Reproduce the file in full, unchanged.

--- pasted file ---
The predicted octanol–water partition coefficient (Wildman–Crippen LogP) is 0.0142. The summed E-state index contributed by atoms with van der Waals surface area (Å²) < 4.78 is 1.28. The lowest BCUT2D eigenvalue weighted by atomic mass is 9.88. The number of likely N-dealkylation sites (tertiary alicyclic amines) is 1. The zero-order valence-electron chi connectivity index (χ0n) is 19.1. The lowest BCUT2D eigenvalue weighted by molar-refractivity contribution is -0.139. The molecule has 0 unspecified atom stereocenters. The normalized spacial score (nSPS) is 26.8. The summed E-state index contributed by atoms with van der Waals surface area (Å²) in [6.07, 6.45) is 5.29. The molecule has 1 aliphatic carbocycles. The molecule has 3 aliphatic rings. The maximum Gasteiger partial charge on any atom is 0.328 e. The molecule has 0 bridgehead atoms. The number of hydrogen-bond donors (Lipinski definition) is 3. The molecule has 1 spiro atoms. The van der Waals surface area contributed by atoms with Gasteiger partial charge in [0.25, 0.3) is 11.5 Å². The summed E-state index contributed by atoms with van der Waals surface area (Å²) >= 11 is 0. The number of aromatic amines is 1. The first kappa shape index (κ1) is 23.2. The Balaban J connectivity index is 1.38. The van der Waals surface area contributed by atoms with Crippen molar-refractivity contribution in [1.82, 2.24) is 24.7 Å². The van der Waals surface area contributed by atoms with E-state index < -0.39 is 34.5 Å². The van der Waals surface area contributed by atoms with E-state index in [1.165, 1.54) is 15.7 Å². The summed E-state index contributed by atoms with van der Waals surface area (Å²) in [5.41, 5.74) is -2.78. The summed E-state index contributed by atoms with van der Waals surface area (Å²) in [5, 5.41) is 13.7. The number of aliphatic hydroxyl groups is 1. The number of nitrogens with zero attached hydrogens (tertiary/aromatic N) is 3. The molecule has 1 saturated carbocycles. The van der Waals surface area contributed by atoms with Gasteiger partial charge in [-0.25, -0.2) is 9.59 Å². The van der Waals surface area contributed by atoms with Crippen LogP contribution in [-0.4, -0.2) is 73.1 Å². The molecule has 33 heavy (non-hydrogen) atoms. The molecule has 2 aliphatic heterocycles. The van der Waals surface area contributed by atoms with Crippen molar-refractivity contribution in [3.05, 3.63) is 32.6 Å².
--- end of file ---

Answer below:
The predicted octanol–water partition coefficient (Wildman–Crippen LogP) is 0.0142. The summed E-state index contributed by atoms with van der Waals surface area (Å²) < 4.78 is 1.28. The lowest BCUT2D eigenvalue weighted by atomic mass is 9.88. The number of likely N-dealkylation sites (tertiary alicyclic amines) is 1. The zero-order valence-electron chi connectivity index (χ0n) is 19.1. The lowest BCUT2D eigenvalue weighted by molar-refractivity contribution is -0.139. The molecule has 0 unspecified atom stereocenters. The normalized spacial score (nSPS) is 26.8. The summed E-state index contributed by atoms with van der Waals surface area (Å²) in [6.07, 6.45) is 5.29. The molecule has 1 aliphatic carbocycles. The molecule has 3 aliphatic rings. The maximum Gasteiger partial charge on any atom is 0.328 e. The molecule has 0 bridgehead atoms. The number of hydrogen-bond donors (Lipinski definition) is 3. The molecule has 1 spiro atoms. The van der Waals surface area contributed by atoms with Gasteiger partial charge in [0.25, 0.3) is 11.5 Å². The summed E-state index contributed by atoms with van der Waals surface area (Å²) >= 11 is 0. The number of aromatic amines is 1. The first kappa shape index (κ1) is 23.2. The Balaban J connectivity index is 1.38. The van der Waals surface area contributed by atoms with Crippen molar-refractivity contribution in [1.82, 2.24) is 24.7 Å². The van der Waals surface area contributed by atoms with E-state index < -0.39 is 34.5 Å². The van der Waals surface area contributed by atoms with E-state index in [1.165, 1.54) is 15.7 Å². The summed E-state index contributed by atoms with van der Waals surface area (Å²) in [5.41, 5.74) is -2.78. The summed E-state index contributed by atoms with van der Waals surface area (Å²) in [5, 5.41) is 13.7. The number of aliphatic hydroxyl groups is 1. The number of nitrogens with zero attached hydrogens (tertiary/aromatic N) is 3. The molecule has 1 saturated carbocycles. The van der Waals surface area contributed by atoms with Gasteiger partial charge in [-0.25, -0.2) is 9.59 Å². The van der Waals surface area contributed by atoms with Crippen LogP contribution in [-0.4, -0.2) is 73.1 Å². The molecule has 33 heavy (non-hydrogen) atoms. The molecule has 2 aliphatic heterocycles. The van der Waals surface area contributed by atoms with Crippen molar-refractivity contribution in [3.05, 3.63) is 32.6 Å².